How Setting "No Meeting Days" is the Ultimate Company Wide Productivity Hack
I'm about to share with you one of our closely-guarded secrets. It's a really simple policy that was implemented on a whim but has ended up being one of the most significant productivity boosters we've ever seen atMojoand I think it can help you, too.
Before I tell you about it, I'm going to share with you how we used to operate our schedules (which is pretty much like every other company) and what it was doing to us. Before implementing this policy, we scheduled our time on Monday through Friday just like everyone else. We booked meetings on Monday mornings. We booked meetings on Wednesday afternoons. We booked meetings on Thursdays, Fridays, Tuesdays, and really any time we saw "white space" on everyone's calendars.
This seemed to be the norm. After all, when people want to meet we need to accommodate, right?
While we were scheduling lots of meetings, it was very hard to actually get things done. When the human brain has to switch between contexts all the time, it ends up being very inefficient at any of the tasks. We all know by now thatmulti-tasking is a myth.
Our team is very busy and has a lot to do. In addition to meeting with clients we are writing content, creating designs, configuring software,building websites, developing applications, creatinginbound marketing strategies, managing social media calendars, and a lot more for our clients. We found that if every day was sprinkled with meetings, we found it difficult to really focus 100% on the tasks at hand.
We would each start the day with working on a project, only to have to stop for a 10am meeting. Then we would pick it up again and stop again for a lunch meeting. then we would try to get back in the "creative zone" only to stop for a 2pm meeting. All the stopping and starting really killed productivity.
As I talked to other agency people and CEOs, I found that everyone else was experiencing similar pain. We also heard the same things from our clients. Their only solution was to work long tiring hours and catch up on the weekends.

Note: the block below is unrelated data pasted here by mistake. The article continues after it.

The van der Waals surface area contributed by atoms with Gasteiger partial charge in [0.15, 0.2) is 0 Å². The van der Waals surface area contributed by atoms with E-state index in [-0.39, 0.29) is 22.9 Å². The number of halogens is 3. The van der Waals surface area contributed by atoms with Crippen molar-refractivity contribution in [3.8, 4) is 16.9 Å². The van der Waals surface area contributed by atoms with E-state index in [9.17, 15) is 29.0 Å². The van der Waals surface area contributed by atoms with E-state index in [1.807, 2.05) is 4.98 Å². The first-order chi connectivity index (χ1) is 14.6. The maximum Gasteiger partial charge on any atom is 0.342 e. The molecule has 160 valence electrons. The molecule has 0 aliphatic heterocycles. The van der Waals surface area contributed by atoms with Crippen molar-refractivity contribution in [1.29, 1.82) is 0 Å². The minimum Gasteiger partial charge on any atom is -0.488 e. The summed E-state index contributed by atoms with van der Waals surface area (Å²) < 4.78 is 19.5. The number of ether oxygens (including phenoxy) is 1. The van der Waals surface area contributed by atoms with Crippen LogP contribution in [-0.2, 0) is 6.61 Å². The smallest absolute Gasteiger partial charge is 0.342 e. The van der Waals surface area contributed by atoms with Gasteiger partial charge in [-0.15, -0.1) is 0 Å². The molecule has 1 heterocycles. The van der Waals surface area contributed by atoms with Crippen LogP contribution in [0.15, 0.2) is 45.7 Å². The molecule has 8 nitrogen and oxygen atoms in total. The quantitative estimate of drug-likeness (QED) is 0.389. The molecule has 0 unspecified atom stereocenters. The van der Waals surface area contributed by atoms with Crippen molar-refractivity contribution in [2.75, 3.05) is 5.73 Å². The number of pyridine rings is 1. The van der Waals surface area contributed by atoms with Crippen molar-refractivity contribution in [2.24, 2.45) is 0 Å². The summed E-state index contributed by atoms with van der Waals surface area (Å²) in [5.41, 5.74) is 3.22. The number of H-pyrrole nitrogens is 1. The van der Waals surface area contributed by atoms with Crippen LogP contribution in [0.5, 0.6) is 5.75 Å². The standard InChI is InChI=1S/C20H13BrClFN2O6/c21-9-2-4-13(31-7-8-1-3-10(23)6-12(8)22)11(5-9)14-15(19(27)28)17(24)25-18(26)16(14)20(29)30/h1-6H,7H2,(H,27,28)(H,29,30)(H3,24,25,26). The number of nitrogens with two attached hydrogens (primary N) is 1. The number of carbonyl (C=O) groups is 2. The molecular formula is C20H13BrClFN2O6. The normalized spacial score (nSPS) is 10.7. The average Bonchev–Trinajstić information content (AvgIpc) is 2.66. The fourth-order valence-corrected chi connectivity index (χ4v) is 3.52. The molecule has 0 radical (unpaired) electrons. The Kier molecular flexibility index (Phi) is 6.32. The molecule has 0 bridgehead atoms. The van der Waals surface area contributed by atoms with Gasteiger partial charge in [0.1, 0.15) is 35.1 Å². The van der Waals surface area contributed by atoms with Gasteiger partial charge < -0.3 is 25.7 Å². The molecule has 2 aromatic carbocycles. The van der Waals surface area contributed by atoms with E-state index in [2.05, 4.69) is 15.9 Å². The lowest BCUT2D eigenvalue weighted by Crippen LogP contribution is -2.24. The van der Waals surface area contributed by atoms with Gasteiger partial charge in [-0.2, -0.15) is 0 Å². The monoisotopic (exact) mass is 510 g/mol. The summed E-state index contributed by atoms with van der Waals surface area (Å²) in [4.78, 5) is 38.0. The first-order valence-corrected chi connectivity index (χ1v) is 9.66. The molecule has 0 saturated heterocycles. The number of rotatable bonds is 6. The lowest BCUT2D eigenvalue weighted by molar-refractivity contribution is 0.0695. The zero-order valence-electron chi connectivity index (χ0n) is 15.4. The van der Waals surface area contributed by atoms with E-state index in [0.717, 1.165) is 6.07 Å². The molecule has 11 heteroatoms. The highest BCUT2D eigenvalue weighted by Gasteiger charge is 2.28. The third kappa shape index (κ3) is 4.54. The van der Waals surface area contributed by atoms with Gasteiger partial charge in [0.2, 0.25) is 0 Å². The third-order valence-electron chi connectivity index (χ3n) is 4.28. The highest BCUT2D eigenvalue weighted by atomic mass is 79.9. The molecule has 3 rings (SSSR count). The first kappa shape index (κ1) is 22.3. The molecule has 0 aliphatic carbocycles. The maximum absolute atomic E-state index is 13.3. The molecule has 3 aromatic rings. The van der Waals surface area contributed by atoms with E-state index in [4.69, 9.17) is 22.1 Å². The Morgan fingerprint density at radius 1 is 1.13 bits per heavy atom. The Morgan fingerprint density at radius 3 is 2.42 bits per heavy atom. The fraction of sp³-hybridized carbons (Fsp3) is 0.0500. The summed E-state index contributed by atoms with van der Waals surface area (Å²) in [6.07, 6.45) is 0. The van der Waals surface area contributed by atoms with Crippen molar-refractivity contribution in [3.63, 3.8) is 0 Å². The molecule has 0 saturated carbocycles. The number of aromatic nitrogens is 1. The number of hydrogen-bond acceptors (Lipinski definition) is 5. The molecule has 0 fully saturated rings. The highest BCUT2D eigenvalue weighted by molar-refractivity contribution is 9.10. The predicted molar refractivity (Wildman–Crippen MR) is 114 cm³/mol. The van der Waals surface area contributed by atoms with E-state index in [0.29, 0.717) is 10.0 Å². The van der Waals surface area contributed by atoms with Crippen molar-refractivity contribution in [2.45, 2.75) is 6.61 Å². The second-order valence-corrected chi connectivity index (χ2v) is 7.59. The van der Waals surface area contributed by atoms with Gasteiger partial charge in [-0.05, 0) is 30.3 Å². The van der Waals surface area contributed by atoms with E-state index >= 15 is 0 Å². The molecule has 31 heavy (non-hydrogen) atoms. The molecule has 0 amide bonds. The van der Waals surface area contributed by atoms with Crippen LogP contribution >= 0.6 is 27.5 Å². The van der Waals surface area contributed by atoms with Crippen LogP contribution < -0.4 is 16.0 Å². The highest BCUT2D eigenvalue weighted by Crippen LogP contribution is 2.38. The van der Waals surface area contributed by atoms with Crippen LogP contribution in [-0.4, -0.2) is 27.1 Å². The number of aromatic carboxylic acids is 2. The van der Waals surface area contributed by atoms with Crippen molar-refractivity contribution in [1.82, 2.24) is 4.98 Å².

So one day, I decided to stop the madness and implement "no meeting days." As an entire company, we would set aside certain days that were off-limits for meetings. No client meetings, no internal meetings, no scheduled meetings at all.
The results were astounding. Immediately, I found myself getting more done. I was able to deliver work for clients that was even better and I was able to start to get ahead of my work so I could have even more time for collaboration with my team and for spending time helping clients.
I received similar feedback from my team. Everyone at SpinWeb fell in love with the concept and the feedback was overwhelming. Everyone was getting more done and doing better work. Contrary to what you might think, collaboration and teamwork also actually improved because we were finding more time for ad-hoc "hallway" conversations which often sparked new ideas. It gave the team better access to one another.
By setting aside certain days for actualfocused work, we were able to look at the other days with a fresh perspective. Rather than seeing meetings as interruptions, we were prepped for those days knowing that we had other days that week that were ready for long periods of "focus time" to empower us to do our best work. This policy has allowed us to deliverbetter work for our clientsand improve our work/life balance at the same time.
We haven't shared this policy with anyone else (until now) because we know that not everyone will understand or agree with it but I feel like it's worth sharing at this point because I think it can help your company, too. While I won't say how many "no meeting" days we have or which days they are (we still keep some of the details confidential), I would recommend that you consider a similar policy in your company.
The key is to set a policy with strict buy-in from everyone. If even one person starts to break the rules, the entire system gets weaker. Even slipping in "one or two" meetings into a no-meeting day can start to hurt productivity. Because of this, my advice is to be very strict about keeping those days off-limits for meetings.
Since it's the real world, I'm aware that there will sometimes be exceptions for special cases. However, for the most part, we honor those days and protect them because we know that this time is reserved for us to create great work for our clients.
Some of you are already saying things like "that would never work at my company" and you may be right. All I can say is that it has had an extremely positive effect on our productivity and customer service.
So how about it? Are you brave enough to implement "no meeting days" at your organization?